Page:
A while back, while at DFW airport waiting for a flight, a kind gentleman told me softly that there were strings sticking out of my jacket. The strings, of course, were my tzitzis.
The commandment for Jewish men to wear tzitzis is mentioned as follows: “God told Moshe: Speak to the sons of Israel and tell them to make tzitzis on the corners of their garments for all generations”(Bamidbar 15:38).
The Torah follows with the reasons for wearing them: “You shall see them and remember all the mitzvos and do them. And you shall not stray after your heart and after your eyes which have led you to stray”(Bamidbar 15:39).
Tzitzis, then, serve two functions: a reminder of the 613 mitzvos in the Torah, and a buffer against the evil inclination. The words “after your heart and after your eyes,” the sages explain, refer to sexual temptation.
Following are a number of points to ponder:
Why is the tzitzis reminder on our clothing? How does it remind us that there are 613 mitzvos? Why must the garment have four corners? Why are the tassels partially wound and partially loose strings?
The mitzvah of tzitzis is unique in that it is the only positive mitzvah that relates to clothing. Clothing has been worn in nearly every civilization; often, the more refined the society the more refined the garments it requires its members to wear. Surely clothing does not only serve as a protection from the elements. Man’s need for a covering is of deeper significance.
The Torah illuminates the origin of clothing in the story of Adam and Eve in the Garden of Even. “They were both naked, the man and his wife, and they were not ashamed” (Bereshis 2:25). God gave the first man and woman just one commandment, to not eat from the Tree of Knowledge. Yet, the serpent enticed them, they ate, and, henceforth, “realized that they were naked” (Bereshis 3:7). The commentaries explain the deeper meaning of the story. Before Adam and Eve sinned, the concept of evil was represented by the serpent, an easily identifiable external force, an idea they could engage or ignore. However, once they ate from the forbidden fruit, evil took root within them. Now they possessed both positive and negative inclinations. The new challenge was to recognize their innate evil inclination, and to overcome it by nourishing their positive drives.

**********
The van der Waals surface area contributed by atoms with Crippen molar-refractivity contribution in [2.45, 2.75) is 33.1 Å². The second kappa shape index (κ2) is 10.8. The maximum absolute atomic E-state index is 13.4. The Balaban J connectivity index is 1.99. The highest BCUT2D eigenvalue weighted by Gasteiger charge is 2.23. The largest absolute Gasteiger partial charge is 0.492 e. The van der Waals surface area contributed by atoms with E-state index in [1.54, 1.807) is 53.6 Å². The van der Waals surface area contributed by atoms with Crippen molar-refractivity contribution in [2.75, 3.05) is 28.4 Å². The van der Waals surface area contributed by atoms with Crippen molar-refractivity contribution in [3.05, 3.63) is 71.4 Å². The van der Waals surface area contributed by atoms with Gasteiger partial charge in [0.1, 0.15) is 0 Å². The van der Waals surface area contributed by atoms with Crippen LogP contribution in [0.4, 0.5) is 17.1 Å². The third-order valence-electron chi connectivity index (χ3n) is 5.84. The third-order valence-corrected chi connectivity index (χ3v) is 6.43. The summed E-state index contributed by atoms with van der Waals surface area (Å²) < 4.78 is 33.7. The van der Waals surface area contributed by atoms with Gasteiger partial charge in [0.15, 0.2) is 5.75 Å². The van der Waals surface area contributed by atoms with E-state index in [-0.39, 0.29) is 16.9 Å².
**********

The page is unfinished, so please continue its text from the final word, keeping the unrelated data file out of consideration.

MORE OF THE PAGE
The Torah says that God made Adam and Eve clothing. The deeper meaning is that He provided them with the means of protecting themselves from the evil inclination.
Tradition says that the clothes God made were tzitzis (Zohar 1:28b). There is a deep message here. To understand it, let us first explain another point.
How do tzitzis remind us of all 613 mitzvos? The most basic explanation is that the word “tzitzis,” or tassels, has a numeric value of 600, which when combined with eight strings and five knots becomes 613.
In the Garden of Eden, Adam and Eve had only one mitzvah. Once they were sent out of the Garden to a less spiritual world, they were given five additional mitzvos. Mitzvos are the means to protect a relationship with God. In Eden, Adam and Eve needed only one mitzvah as their connection to God was inherently strong. Once they left that setting they needed more structure to protect a move vulnerable relationship. Centuries later, after being freed from slavery in Egypt, the Jews needed 613 commandments to fortify their relationship with God.
Thus, the role of clothing and mitzvos parallel each other: Clothing serve as a barrier against the evil inclination which drives us from God, and the 613 mitzvos protect us from a breakdown of our relationship with God. That is why we wear a reminder of the 613 mitzvos on our clothing; it dovetails directly with the reason God made clothing for man.
Why do tzitzis have four corners? In Jewish thought, the number four connotes physicality. The physical world extends in four directions. The Jewish people were to have been slaves in Egypt, a dispiriting experience, for 400 years, and there will be four exiles before the Messianic era arrives.
The tassels represent the idea that mitzvos are the vehicle that will raise the physical world to a higher level. The fringes are partially rope-like and partially loose; while Torah is there to guide us, we still hold loose strings. It is up to us to take the loose strings and tie them to the garment. It is up to us to turn the four-cornered garment into the holy vestment of tzitzis.
I have been thinking about the gentleman at DFW, a friend of our people, who reminded me that strings were sticking out of my jacket. Caught off guard, I simply smiled and thanked him. But, looking back, do you think I should have explained some of this to him?
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